We should probably note, although Third Wave Water might be the first coffee-related water product to be satired in the mainstream media, it’s by no means the first product designed to optimize water for coffee brewing. For example, Global Customized Water has been providing water for SCA barista competitions for years. But Third Wave Water is the first consumer-facing mineral packet we’ve seen.
The product is fairly simple. Each pack contains a custom blend of water soluble minerals designed to be added to a gallon of distilled water. These mineral, such as magnesium, aid in coffee extraction, i.e. help the soluble compounds in the coffee grounds bond with the water particles. All you have to do is empty the capsule into a gallon of water.
After enjoying using Third Wave Water at home for a few months, we were excited to conduct an experiment in the Quills Coffee lab with Quills’s head roaster Houston Miller. We cupped the same coffee with Quills’s shop water (reverse osmosis filtered, and then remineralized), Third Wave Water, and Global Customized Water. We conducted the experiment recognizing that in many ways the remineralized, reverse osmosis water Quills uses in its cafés influences how Houston roasts the coffee.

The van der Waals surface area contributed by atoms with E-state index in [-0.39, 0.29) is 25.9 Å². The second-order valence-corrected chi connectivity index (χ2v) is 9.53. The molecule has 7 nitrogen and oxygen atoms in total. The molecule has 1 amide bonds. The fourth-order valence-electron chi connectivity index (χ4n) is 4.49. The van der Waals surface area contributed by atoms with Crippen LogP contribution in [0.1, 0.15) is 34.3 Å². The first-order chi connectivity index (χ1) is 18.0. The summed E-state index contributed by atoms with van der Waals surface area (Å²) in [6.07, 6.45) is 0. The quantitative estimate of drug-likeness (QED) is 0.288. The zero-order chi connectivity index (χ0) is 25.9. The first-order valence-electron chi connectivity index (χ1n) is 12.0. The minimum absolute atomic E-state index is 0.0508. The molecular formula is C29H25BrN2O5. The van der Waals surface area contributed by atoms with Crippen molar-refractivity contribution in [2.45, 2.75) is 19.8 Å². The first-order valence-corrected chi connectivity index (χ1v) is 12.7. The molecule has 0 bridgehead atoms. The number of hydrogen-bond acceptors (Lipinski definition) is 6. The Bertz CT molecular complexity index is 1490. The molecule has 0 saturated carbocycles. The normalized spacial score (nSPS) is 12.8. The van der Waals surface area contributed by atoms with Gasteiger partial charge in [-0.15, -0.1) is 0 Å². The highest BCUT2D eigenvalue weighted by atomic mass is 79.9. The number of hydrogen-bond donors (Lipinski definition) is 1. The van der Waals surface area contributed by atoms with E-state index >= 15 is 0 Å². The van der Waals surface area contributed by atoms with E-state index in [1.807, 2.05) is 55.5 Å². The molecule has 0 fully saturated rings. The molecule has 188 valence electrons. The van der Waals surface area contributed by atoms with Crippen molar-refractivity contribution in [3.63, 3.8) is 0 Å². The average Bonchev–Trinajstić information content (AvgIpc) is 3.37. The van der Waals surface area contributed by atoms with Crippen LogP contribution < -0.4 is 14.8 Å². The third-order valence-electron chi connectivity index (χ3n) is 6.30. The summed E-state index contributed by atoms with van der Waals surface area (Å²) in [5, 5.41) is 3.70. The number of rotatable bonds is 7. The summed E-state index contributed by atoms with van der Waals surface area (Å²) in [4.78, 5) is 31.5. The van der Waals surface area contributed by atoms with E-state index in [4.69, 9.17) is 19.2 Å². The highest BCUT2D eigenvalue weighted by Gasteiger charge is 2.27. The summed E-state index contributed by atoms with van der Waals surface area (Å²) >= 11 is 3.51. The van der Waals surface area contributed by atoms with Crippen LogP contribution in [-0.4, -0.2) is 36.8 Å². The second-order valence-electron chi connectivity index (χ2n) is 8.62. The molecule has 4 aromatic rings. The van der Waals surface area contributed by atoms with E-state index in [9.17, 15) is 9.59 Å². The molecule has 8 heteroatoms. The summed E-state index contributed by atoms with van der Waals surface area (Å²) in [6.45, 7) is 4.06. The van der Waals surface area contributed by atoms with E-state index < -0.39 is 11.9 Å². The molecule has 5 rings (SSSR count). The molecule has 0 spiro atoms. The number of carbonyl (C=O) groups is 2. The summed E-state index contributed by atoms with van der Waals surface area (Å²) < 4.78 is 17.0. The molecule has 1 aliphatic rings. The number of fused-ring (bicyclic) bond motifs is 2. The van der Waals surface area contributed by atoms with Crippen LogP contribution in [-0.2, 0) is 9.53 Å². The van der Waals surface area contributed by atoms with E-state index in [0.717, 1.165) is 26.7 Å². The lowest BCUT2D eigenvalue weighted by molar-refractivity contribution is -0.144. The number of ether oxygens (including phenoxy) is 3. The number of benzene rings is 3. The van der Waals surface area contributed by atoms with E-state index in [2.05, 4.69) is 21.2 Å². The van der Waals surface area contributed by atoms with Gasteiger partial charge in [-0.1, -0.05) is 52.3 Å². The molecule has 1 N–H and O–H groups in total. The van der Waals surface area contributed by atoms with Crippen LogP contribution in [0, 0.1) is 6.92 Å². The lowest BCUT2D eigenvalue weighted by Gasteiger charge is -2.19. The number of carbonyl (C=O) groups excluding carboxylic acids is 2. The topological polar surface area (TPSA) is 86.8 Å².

During the first pass around the table I had a strong preference for the Third Wave Water. It tasted juicy and bright. But as the coffees continued to brew the reverse osmosis water begin to edge ahead. It had more sweetness and though it was less fruity, exhibited more balance and complexity. Both the Third Wave Water and the RO water tasted considering better than the cup brewed with Global Customized Water, which tasted flat and overly bitter.
Third Wave Water is a great product for home brewers who want to enjoy consistently great coffee at home but don’t have access to an expensive water filtration system. Although buying distilled water and the mineral packets will add to the cost of your morning cup, we think the taste benefits more than make up for the $2 it takes to make a gallon of Third Wave Water. We certainly plan on keeping our kitchen well stocked with Third Wave Water.
Photo by Brian Beyke.
6 thoughts on “Will Third Wave Water Make Your Coffee Taste Better?”